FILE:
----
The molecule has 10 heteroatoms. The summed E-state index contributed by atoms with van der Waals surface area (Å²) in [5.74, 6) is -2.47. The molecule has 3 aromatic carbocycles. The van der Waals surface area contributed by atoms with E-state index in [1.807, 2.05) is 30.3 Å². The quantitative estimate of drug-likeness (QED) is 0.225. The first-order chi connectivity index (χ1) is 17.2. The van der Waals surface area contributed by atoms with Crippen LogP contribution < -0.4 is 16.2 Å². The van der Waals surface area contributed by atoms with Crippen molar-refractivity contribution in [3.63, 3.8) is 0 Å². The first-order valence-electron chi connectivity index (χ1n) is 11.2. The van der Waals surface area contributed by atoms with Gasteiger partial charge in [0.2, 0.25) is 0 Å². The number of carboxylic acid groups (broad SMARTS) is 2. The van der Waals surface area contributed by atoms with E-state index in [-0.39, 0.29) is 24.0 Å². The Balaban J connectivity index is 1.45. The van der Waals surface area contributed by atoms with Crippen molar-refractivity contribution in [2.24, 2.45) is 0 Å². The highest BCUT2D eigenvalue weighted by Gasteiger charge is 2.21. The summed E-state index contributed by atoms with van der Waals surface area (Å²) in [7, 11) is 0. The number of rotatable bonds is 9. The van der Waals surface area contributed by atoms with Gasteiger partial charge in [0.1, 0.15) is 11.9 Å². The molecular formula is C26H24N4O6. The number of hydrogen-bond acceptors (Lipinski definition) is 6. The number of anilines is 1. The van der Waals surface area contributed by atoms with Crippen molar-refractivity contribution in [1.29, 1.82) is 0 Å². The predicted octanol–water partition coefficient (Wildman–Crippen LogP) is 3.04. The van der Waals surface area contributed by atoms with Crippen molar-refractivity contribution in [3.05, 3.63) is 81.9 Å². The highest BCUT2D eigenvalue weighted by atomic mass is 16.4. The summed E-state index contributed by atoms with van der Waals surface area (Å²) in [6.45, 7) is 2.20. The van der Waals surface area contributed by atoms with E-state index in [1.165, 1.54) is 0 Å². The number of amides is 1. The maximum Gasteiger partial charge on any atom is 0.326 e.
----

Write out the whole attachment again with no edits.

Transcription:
The molecule has 10 heteroatoms. The summed E-state index contributed by atoms with van der Waals surface area (Å²) in [5.74, 6) is -2.47. The molecule has 3 aromatic carbocycles. The van der Waals surface area contributed by atoms with E-state index in [1.807, 2.05) is 30.3 Å². The quantitative estimate of drug-likeness (QED) is 0.225. The first-order chi connectivity index (χ1) is 17.2. The van der Waals surface area contributed by atoms with Crippen LogP contribution < -0.4 is 16.2 Å². The van der Waals surface area contributed by atoms with Crippen molar-refractivity contribution in [3.63, 3.8) is 0 Å². The first-order valence-electron chi connectivity index (χ1n) is 11.2. The van der Waals surface area contributed by atoms with Gasteiger partial charge in [0.2, 0.25) is 0 Å². The number of carboxylic acid groups (broad SMARTS) is 2. The van der Waals surface area contributed by atoms with E-state index in [-0.39, 0.29) is 24.0 Å². The Balaban J connectivity index is 1.45. The van der Waals surface area contributed by atoms with Crippen molar-refractivity contribution in [2.24, 2.45) is 0 Å². The highest BCUT2D eigenvalue weighted by Gasteiger charge is 2.21. The summed E-state index contributed by atoms with van der Waals surface area (Å²) in [7, 11) is 0. The number of rotatable bonds is 9. The van der Waals surface area contributed by atoms with Gasteiger partial charge in [0.1, 0.15) is 11.9 Å². The molecular formula is C26H24N4O6. The number of hydrogen-bond acceptors (Lipinski definition) is 6. The number of anilines is 1. The van der Waals surface area contributed by atoms with Crippen molar-refractivity contribution in [1.29, 1.82) is 0 Å². The predicted octanol–water partition coefficient (Wildman–Crippen LogP) is 3.04. The van der Waals surface area contributed by atoms with Crippen molar-refractivity contribution in [3.05, 3.63) is 81.9 Å². The highest BCUT2D eigenvalue weighted by atomic mass is 16.4. The summed E-state index contributed by atoms with van der Waals surface area (Å²) in [6.45, 7) is 2.20. The van der Waals surface area contributed by atoms with E-state index in [1.165, 1.54) is 0 Å². The number of amides is 1. The maximum Gasteiger partial charge on any atom is 0.326 e.